The Science of Co-washing
Whether you call it co-washing, cleansing conditioners, no-poo or soap-free, the one-step wonders of washing are set to boom in 2015.
IN DECADES PAST, to remove unwanted oil and build-up from hair, a sprinkle or two of talcum powder did the trick. Then, powder and aerosol dry shampoos hit the market and became a household must—shining a light on shampooing alternatives for clients looking to avoid daily washing while maintaining a grease-free appearance. This year, the biggest buzz set to hit salons and retail shelves is the category of cleansing conditioners. These light, no-suds formulas have gained popularity with their emphasis on convenience and care.
Like the name implies cleansing conditioners used for co washing, are non-foaming products designed to clean the hair, without sulfates, surfactants or stripping hair of moisture. Co-washing, short for “conditioner washing,” has its roots in the curly and natural hair communities. Wen, created by celebrity stylist Chaz Dean, was an early product marketed as a shampoo-free way to clean the hair. As clients’ needs evolve, this once niche concept is available with a host of options for salons and clients looking for a shampoo alternative.
A Shampoo? A Conditioner?
Unlike cleansing conditioners, some shampoos use surfactant technology, which can include detergents like sodium lauryl sulfate and sodium chloride. While these ingredients effectively clean and remove unwanted residue from hair, they can remove natural lipids, which, depending on hair type and texture, may result in the loss of moisture and haircolor vibrancy.
Matrix, for example, just launched Biolage’s Cleansing Conditioners, which cleanse and condition without parabens, sulfates, silicones or soap. The new formulas boast three times more manageability than traditional shampoo, without frizz or static, and slide away dirt without removing natural lipids.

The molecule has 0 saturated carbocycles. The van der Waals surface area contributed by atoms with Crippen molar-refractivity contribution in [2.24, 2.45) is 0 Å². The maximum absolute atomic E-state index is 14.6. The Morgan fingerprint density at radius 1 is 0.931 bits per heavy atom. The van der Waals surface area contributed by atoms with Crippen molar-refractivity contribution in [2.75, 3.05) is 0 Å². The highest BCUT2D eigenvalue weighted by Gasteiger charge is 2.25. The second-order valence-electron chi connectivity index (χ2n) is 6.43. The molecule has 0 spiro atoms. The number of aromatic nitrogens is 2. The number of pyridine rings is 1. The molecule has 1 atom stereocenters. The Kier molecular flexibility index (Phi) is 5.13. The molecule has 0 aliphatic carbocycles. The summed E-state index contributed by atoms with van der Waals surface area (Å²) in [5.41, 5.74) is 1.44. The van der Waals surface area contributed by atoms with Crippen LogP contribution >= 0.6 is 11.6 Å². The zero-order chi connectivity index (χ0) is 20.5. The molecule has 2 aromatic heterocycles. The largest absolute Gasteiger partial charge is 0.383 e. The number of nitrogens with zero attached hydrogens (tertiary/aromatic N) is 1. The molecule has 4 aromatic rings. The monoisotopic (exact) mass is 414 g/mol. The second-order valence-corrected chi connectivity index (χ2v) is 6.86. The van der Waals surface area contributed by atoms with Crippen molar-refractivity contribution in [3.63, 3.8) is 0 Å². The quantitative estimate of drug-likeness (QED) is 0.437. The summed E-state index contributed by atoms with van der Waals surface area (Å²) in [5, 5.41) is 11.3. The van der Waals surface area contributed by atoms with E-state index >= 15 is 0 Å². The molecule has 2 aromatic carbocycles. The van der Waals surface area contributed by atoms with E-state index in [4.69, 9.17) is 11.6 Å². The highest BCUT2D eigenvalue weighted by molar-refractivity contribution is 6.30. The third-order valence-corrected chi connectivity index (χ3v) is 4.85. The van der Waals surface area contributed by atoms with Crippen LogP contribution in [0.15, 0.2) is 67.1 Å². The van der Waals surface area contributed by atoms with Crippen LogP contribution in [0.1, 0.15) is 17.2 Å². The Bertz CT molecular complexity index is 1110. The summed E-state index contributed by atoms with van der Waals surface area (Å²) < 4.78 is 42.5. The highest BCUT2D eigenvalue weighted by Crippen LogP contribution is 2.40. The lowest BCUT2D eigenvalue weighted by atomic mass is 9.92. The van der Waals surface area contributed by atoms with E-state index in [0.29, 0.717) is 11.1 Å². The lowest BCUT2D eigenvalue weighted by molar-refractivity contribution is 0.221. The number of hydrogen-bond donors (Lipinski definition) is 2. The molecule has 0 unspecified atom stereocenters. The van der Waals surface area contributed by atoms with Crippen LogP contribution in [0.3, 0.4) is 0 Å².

Matrix explains: Traditional cleansing equals soap, suds and scrubbing. Detergent is attracted to dirt and gets deposited through lather and scrubbing. Rinsing then pulls the dirt from the hair, and might rough the cuticle, potentially exacerbating unmanageable hair. New cleansing conditioners, however, optimize this “free-from” technology for high-performance, gentle cleansing designed to draw out impurities and condition the hair for a better clean without weight.
“Stylists benefit from introducing cleansing conditioners as their method of choice because they help promote vibrant, long-lasting color and reduce blowdry time,” says Brandon Schwartz, marketing director for Unwash. “Coupled with the benefit of only needing to use one product to both cleanse and provide conditioning and detangling cleansing conditioners save time at the bowl and in the chair.”
When thinking of cleansing conditioners, consider the scalp and hair as two separate priorities, says DevaCurl VP of Education Shari Harbinger. Not all products are created equal, she indicates—while one product may cleanse the scalp, moisture loss is a risk for the rest of the hair. Therefore, the pH of a product that is used on the scalp to promote cleansing and stimulation should be higher than the pH of a product used on the hair.